Straight-cut gears (spur gears) are the simplest type of toothing. In a spur gear, up to 3 teeth are in mesh at the same time.
If the teeth of a toothed gearwheel run in a straight line, i.e. in the direction of the rotation axis, it is referred to as a spur gear or a straight-cut gear. Such a toothing can be produced very cost-efficiently by gear hobbing, gear planing or gear shaping.
With spur gears, up to three teeth mesh simultaneously with each other. However, at least one tooth must always engage the mating gear to ensure continuous power transmission. The more teeth are engaged at the same time, the lower the load for each tooth and the higher the power that can be transmitted.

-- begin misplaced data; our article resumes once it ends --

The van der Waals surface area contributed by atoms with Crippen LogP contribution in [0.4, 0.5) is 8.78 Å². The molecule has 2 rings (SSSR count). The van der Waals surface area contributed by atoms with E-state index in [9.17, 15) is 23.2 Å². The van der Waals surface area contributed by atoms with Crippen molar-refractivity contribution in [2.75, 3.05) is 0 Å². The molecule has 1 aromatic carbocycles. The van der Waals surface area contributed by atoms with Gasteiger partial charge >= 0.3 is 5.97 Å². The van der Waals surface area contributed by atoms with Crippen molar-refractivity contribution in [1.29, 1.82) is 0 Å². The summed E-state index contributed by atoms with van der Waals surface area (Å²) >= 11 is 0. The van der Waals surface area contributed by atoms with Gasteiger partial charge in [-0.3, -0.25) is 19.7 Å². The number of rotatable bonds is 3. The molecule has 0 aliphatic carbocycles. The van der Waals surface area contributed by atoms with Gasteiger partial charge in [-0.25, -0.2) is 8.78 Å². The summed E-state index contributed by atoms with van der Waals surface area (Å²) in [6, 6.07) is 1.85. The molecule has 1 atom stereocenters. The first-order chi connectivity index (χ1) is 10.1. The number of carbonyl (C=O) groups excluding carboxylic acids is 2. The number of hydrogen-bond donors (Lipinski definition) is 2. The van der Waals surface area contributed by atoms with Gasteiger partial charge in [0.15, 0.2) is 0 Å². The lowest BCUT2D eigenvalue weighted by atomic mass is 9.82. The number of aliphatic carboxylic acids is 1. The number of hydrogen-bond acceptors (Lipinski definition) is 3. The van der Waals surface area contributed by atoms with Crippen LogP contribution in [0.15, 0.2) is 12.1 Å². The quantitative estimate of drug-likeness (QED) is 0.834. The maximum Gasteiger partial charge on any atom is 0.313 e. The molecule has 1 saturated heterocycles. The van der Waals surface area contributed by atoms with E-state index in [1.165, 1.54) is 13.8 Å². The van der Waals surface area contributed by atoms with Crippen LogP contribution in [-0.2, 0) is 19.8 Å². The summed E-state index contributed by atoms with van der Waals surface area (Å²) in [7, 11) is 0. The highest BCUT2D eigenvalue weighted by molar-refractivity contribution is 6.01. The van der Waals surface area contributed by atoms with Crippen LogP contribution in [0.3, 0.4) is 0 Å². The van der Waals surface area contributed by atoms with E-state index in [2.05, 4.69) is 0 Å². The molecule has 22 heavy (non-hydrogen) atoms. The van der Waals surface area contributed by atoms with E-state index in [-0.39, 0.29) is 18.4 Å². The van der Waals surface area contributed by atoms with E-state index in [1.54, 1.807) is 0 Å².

Since with spur gears the entire width of a tooth engages at the beginning of meshing, the force transmission also suddenly starts and abruptly breaks off at the end of meshing. This leads to relatively high noise levels. Spur gears are therefore only suitable for low circumferential speeds.
Spur gears are the simplest and therefore most cost-effective type cylindrical gears! Spur gears do not allow the transmission of excessive torques and speeds.
Higher rotational speeds and torques can be achieved with the helical toothing described below.